Typically developing child control (n = 16) inclusion criteria were: age 7-18 years and negative psychiatric history. Exclusion criteria were: age < 7 years or > 18 years; I.Q. ≤ 70; ongoing medical illness; pregnancy; past or present psychiatric disorder; or substance abuse.
All participants completed the Child Schedule for Affective Disorders–Present and Lifetime version (K-SADS-PL), (58) administered to parents and children separately by graduate-level clinicians with high inter-rater reliability (kappa ≥ 0.9). Diagnoses comorbid to BD were assessed with the K-SADS-PL by inquiring about symptoms during a time of relative euthymia to ensure that manic or depressive BD symptoms were not counted toward another diagnosis. BD participants completed the Children's Global Assessment of Scale (CGAS) (59) in addition to mood ratings (YMRS, CDRS). Additionally, participants and controls completed the full-scale intelligence quotient (FSIQ) from the Wechsler Abbreviated Scale of Intelligence (WASI) (60).
As described elsewhere (7), the PRR task consisted of six 6.5-minute runs (7, 18). Each run consisted of 135 trials plus 6 fixation trials at the beginning and end of each run (147 events/run), with 30% of total trials consisting of jittered fixation trials. Each trial lasted 2500 ms, including 1600 ms for stimulus presentation and selection and 900 ms for feedback. Stimuli consisted of a pair of colored Snodgrass line drawings of neutrally valenced objects—e.g., blue cat, red bear, yellow dog—appearing against a white background. Stimuli were randomized to appear in one of 16 regions of the screen, 8 each on the left and right side, with stimuli never appearing on the same side together. Participants pressed the left button on a stimulus/response box to select the object on the left side of the screen, or pressed the right button to select the object on the right side. Feedback consisted of “you win 100 points” or “you lose 100 points,” accompanied by the running total score for that run. If participants failed to make a selection, they received feedback stating “please respond faster next time” and their running total score remained unchanged. Participants began each run with 0 points.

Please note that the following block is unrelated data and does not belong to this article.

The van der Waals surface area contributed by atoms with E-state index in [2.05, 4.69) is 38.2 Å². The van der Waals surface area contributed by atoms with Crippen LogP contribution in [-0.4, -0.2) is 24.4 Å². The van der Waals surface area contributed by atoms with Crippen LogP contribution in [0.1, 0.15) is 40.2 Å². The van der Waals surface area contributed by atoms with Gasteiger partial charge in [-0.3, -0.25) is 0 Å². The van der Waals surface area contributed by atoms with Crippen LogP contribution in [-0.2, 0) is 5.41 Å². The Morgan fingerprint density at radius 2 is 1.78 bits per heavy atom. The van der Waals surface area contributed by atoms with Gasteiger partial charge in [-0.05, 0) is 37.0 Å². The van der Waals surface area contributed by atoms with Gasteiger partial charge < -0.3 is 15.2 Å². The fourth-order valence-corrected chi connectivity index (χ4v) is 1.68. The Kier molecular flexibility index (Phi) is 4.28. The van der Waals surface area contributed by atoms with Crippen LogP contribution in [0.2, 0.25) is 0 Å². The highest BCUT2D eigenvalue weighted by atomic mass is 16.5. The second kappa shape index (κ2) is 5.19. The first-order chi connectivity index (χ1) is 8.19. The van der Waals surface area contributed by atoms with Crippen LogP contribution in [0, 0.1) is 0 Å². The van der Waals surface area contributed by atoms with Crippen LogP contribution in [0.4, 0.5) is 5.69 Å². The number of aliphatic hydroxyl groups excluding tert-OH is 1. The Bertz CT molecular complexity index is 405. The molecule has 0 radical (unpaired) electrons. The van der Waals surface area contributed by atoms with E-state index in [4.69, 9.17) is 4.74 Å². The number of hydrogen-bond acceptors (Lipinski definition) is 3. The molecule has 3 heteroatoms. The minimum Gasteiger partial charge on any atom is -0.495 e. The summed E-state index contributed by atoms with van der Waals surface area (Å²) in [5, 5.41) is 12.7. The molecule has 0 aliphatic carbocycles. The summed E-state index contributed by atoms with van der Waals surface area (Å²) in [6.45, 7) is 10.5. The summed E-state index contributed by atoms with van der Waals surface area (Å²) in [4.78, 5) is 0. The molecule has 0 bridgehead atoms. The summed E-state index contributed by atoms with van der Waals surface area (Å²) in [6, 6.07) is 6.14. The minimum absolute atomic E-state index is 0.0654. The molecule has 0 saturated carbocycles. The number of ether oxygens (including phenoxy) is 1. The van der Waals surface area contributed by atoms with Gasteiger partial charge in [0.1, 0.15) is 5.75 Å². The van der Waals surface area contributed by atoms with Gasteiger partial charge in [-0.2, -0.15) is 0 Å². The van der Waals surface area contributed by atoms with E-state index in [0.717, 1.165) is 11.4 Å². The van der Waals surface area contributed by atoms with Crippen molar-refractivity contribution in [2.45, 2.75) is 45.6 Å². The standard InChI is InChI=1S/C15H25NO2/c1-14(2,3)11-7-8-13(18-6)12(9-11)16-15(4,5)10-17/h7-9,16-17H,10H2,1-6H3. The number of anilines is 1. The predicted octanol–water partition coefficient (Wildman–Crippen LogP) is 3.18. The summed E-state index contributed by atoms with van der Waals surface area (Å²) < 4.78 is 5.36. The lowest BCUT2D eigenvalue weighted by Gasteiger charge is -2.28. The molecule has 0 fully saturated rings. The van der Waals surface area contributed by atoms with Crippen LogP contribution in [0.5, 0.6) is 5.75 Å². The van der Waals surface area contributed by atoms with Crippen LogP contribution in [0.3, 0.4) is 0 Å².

To increase task difficulty, each task run included two probabilities of reward, 100:0 and 80:20. In 100:0 trials (Fig. 1), the preferred stimulus was rewarded in 100% of trials (and punished 0%), and the nonpreferred stimulus was punished in 100% of trials (and rewarded 0%). In 80:20 trials, the preferred stimulus was rewarded in 80% of trials (and punished in 20%), and the nonpreferred stimulus was punished in 80% of trials (and rewarded in 20%). Thus, the entire task consisted of 12 unique stimulus pairs, including five 100:0 reversing, five 80:20 reversing, one 100:0 nonreversing, and one 80:20 nonreversing. For the two runs containing one nonreversing pair, the other pair reversed.
In each 100:0 reversing pair, stimuli were presented for 20 acquisition trials followed by 20 reversal trials, with 20 randomly jittered fixation trials. In the 100:0 nonreversing pair, stimuli were presented for 40 trials with 20 randomly jittered fixation trials. In each 80:20 reversing pair, stimuli were presented for 25 acquisition trials followed by 25 reversal trials, with 25 randomly jittered fixations. In each 80:20 nonreversing pair, stimuli were presented for 50 trials with 25 randomly jittered fixations. Two versions of the task were administered to counterbalance stimulus/pair reinforcement associations. The order of the runs and stimulus/pairs within each run was randomized for each participant.